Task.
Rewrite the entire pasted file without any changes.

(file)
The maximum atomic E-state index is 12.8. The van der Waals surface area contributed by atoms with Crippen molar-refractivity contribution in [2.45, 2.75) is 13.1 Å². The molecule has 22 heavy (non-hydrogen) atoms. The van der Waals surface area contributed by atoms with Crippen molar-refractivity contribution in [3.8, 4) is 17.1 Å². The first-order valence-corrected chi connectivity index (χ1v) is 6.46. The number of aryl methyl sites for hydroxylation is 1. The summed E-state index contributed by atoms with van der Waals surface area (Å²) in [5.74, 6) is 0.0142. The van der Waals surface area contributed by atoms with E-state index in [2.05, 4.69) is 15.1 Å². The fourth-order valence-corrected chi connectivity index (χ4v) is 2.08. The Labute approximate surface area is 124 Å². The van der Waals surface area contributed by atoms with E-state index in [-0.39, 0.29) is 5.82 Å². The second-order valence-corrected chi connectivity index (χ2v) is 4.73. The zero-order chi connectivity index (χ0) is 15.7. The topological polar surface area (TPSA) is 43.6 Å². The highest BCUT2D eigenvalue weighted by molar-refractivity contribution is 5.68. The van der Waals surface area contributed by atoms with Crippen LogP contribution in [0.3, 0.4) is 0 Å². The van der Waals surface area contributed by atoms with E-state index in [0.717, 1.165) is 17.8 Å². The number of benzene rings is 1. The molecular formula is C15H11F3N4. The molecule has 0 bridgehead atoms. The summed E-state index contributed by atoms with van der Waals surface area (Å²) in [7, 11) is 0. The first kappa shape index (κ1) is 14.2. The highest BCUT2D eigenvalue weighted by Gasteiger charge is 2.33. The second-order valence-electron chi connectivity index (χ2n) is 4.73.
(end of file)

The maximum atomic E-state index is 12.8. The van der Waals surface area contributed by atoms with Crippen molar-refractivity contribution in [2.45, 2.75) is 13.1 Å². The molecule has 22 heavy (non-hydrogen) atoms. The van der Waals surface area contributed by atoms with Crippen molar-refractivity contribution in [3.8, 4) is 17.1 Å². The first-order valence-corrected chi connectivity index (χ1v) is 6.46. The number of aryl methyl sites for hydroxylation is 1. The summed E-state index contributed by atoms with van der Waals surface area (Å²) in [5.74, 6) is 0.0142. The van der Waals surface area contributed by atoms with E-state index in [2.05, 4.69) is 15.1 Å². The fourth-order valence-corrected chi connectivity index (χ4v) is 2.08. The Labute approximate surface area is 124 Å². The van der Waals surface area contributed by atoms with E-state index in [-0.39, 0.29) is 5.82 Å². The second-order valence-corrected chi connectivity index (χ2v) is 4.73. The zero-order chi connectivity index (χ0) is 15.7. The topological polar surface area (TPSA) is 43.6 Å². The highest BCUT2D eigenvalue weighted by molar-refractivity contribution is 5.68. The van der Waals surface area contributed by atoms with Crippen LogP contribution in [0.3, 0.4) is 0 Å². The van der Waals surface area contributed by atoms with E-state index in [0.717, 1.165) is 17.8 Å². The number of benzene rings is 1. The molecular formula is C15H11F3N4. The molecule has 0 bridgehead atoms. The summed E-state index contributed by atoms with van der Waals surface area (Å²) in [7, 11) is 0. The first kappa shape index (κ1) is 14.2. The highest BCUT2D eigenvalue weighted by Gasteiger charge is 2.33. The second-order valence-electron chi connectivity index (χ2n) is 4.73.